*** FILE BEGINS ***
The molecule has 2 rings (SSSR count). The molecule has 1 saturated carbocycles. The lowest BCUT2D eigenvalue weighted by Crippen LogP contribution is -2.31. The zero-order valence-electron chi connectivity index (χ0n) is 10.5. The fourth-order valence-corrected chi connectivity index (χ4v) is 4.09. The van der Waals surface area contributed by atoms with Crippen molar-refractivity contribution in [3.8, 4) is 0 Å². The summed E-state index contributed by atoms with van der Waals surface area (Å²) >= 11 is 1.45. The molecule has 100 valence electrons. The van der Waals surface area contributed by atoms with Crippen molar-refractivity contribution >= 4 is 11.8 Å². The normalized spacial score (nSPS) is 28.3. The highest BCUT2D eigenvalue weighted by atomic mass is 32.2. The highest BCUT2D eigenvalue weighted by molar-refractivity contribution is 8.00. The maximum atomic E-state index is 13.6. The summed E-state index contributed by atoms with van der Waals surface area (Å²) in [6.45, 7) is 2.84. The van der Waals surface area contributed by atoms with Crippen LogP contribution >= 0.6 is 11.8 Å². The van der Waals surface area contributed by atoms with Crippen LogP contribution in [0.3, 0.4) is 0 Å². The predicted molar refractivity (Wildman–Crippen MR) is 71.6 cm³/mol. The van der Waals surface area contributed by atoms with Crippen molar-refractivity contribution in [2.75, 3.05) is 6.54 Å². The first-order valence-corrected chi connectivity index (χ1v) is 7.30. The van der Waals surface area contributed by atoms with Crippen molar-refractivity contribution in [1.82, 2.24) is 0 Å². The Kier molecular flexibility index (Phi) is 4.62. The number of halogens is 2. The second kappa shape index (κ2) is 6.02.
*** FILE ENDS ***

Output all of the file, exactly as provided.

The molecule has 2 rings (SSSR count). The molecule has 1 saturated carbocycles. The lowest BCUT2D eigenvalue weighted by Crippen LogP contribution is -2.31. The zero-order valence-electron chi connectivity index (χ0n) is 10.5. The fourth-order valence-corrected chi connectivity index (χ4v) is 4.09. The van der Waals surface area contributed by atoms with Crippen molar-refractivity contribution in [3.8, 4) is 0 Å². The summed E-state index contributed by atoms with van der Waals surface area (Å²) >= 11 is 1.45. The molecule has 100 valence electrons. The van der Waals surface area contributed by atoms with Crippen molar-refractivity contribution >= 4 is 11.8 Å². The normalized spacial score (nSPS) is 28.3. The highest BCUT2D eigenvalue weighted by atomic mass is 32.2. The highest BCUT2D eigenvalue weighted by molar-refractivity contribution is 8.00. The maximum atomic E-state index is 13.6. The summed E-state index contributed by atoms with van der Waals surface area (Å²) in [6.45, 7) is 2.84. The van der Waals surface area contributed by atoms with Crippen LogP contribution >= 0.6 is 11.8 Å². The van der Waals surface area contributed by atoms with Crippen LogP contribution in [0.3, 0.4) is 0 Å². The predicted molar refractivity (Wildman–Crippen MR) is 71.6 cm³/mol. The van der Waals surface area contributed by atoms with Crippen molar-refractivity contribution in [2.75, 3.05) is 6.54 Å². The first-order valence-corrected chi connectivity index (χ1v) is 7.30. The van der Waals surface area contributed by atoms with Crippen molar-refractivity contribution in [1.82, 2.24) is 0 Å². The Kier molecular flexibility index (Phi) is 4.62. The number of halogens is 2. The second kappa shape index (κ2) is 6.02.